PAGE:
school referendums

Emily Files / WUWM

It’s become common in Wisconsin for school districts to go directly to voters to ask for increased property tax funding. These school referendums have seen high approval rates in recent years.

You might think that the COVID-19 pandemic and its economic devastation would reverse the trend, but that is not what has happened this year.

Lauren Sigfusson / WUWM

Updated April 24, 6:23 p.m. 

Milwaukee Public Schools will get an additional $87 million each year to spend on educational programming after voters overwhelmingly approved a referendum allowing the district to raise revenue through a property tax increase.

The referendum funding may help MPS deal with the repercussions of the COVID-19 pandemic, which shuttered schools indefinitely beginning mid-March.

Emily Files / WUWM

Updated April 6 at 1:15 p.m. CT

Gov. Tony Evers called off in-person voting on April 7 and moved it to June 9. All ballots already cast via absentee voting or early voting will count toward the results. 

Original post

Emily Files

Wisconsin Gov. Tony Evers is trying again to increase state support of schools. This time, by calling a special session for Feb. 11 on the topic. But the proposal appears to be dead on arrival with Republican leadership.  

Evers wants to use $250 million of an expected budget surplus to restore the state’s commitment to funding two-thirds of K-12 education costs.

Emily Files

The small southeastern Wisconsin school district of Palmyra-Eagle will not dissolve, despite serious financial problems. A state-appointed board made the decision at a meeting Thursday.

Palmyra-Eagle, which spans rural parts of Waukesha and Jefferson counties, would have been the first school district to dissolve under Wisconsin’s current funding system. But on Thursday night, that was averted — for now.

Emily Files

In April, Milwaukee Public Schools will ask voters to approve a property tax referendum for the first time in 26 years.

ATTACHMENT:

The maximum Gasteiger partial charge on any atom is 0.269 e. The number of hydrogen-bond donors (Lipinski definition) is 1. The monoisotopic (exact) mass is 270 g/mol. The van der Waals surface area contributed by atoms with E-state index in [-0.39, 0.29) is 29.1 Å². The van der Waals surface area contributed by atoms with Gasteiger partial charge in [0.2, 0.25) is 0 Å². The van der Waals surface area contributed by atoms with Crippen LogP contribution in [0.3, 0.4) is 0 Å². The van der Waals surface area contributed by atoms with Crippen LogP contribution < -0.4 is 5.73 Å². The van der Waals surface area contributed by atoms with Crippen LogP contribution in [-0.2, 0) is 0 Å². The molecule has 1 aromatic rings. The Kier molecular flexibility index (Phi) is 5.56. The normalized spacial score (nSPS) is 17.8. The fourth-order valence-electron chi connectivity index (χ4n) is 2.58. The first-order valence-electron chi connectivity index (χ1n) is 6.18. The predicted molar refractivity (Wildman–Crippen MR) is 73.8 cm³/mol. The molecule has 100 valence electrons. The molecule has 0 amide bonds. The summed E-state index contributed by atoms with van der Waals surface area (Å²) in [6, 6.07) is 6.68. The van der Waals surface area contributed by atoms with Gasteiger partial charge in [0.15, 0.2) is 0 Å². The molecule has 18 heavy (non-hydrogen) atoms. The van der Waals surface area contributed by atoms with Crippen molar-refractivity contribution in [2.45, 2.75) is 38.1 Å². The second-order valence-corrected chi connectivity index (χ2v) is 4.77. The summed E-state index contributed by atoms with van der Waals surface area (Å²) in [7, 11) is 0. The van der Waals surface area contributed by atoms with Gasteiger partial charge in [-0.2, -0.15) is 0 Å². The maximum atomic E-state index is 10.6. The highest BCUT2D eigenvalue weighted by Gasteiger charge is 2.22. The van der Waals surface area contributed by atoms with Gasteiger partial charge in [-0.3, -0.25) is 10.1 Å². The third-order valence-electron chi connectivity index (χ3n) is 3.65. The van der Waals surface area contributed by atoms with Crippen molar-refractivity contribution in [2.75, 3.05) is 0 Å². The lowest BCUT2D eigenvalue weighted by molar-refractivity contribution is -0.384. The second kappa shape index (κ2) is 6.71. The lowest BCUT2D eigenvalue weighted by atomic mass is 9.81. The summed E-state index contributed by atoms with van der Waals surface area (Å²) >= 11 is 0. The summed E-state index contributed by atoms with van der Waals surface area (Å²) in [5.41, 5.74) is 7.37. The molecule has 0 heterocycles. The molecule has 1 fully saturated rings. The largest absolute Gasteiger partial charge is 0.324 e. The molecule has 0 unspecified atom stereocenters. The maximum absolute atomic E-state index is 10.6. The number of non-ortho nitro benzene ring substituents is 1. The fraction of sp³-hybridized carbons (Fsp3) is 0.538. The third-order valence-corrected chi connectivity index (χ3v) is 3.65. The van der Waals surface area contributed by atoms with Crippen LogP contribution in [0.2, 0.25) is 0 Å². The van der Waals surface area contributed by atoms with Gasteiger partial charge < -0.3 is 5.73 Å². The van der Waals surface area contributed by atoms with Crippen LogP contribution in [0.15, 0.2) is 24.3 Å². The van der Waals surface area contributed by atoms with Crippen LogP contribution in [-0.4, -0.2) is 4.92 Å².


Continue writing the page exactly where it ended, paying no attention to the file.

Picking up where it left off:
The school board decided Thursday night to ask for $87 million in additional revenue. This would allow the district to exceed state-imposed property tax caps.

READ: MPS To Consider Referendum For Educational Programming

Emily Files / WUWM

Chances are good your local school district has gone directly to voters asking for more money to stay afloat. Tight state funding and restrictions on local taxing power have pushed more than 70% of Wisconsin school districts to seek operating referendums.

These referendums aren’t about borrowing money for new buildings. They’re requests for more property taxes to sustain basic costs.

Emily Files

It’s a record-breaking year for school referendums in Wisconsin. Unofficial results show voters backed 94 percent of ballot questions in Tuesday’s election, including all in southeastern Wisconsin.

Counting elections earlier in 2018, more than $2 billion in school referendum spending has been approved this year. That surpasses the previous record of about $1.7 billion in 2016.  

Emily Files

In November’s election, voters in dozens of school districts will decide whether to further tax themselves to support schools. The 82 ballot measures would let 61 districts either borrow money to pay for projects or exceed state-imposed property tax restrictions, sometimes to cover basic costs.

Chinnapong / Fotolia

When Wisconsin voters go to the polls on Nov. 6, they will vote in some key national and statewide races, including the election for governor, a U.S. Senate seat, and the state attorney general. 

And in many places, voters will decide the fate of local school districts which are seeking money for major projects. The number of such referendums has ballooned in Wisconsin and the issue of school funding has become central to the gubernatorial race. 

Voters in about 50 Wisconsin school districts will decide next Tuesday whether to pay more.

Schools leaders in some rural communities their schools are strapped for cash and have cut to the bone. A state task force is examining the situation.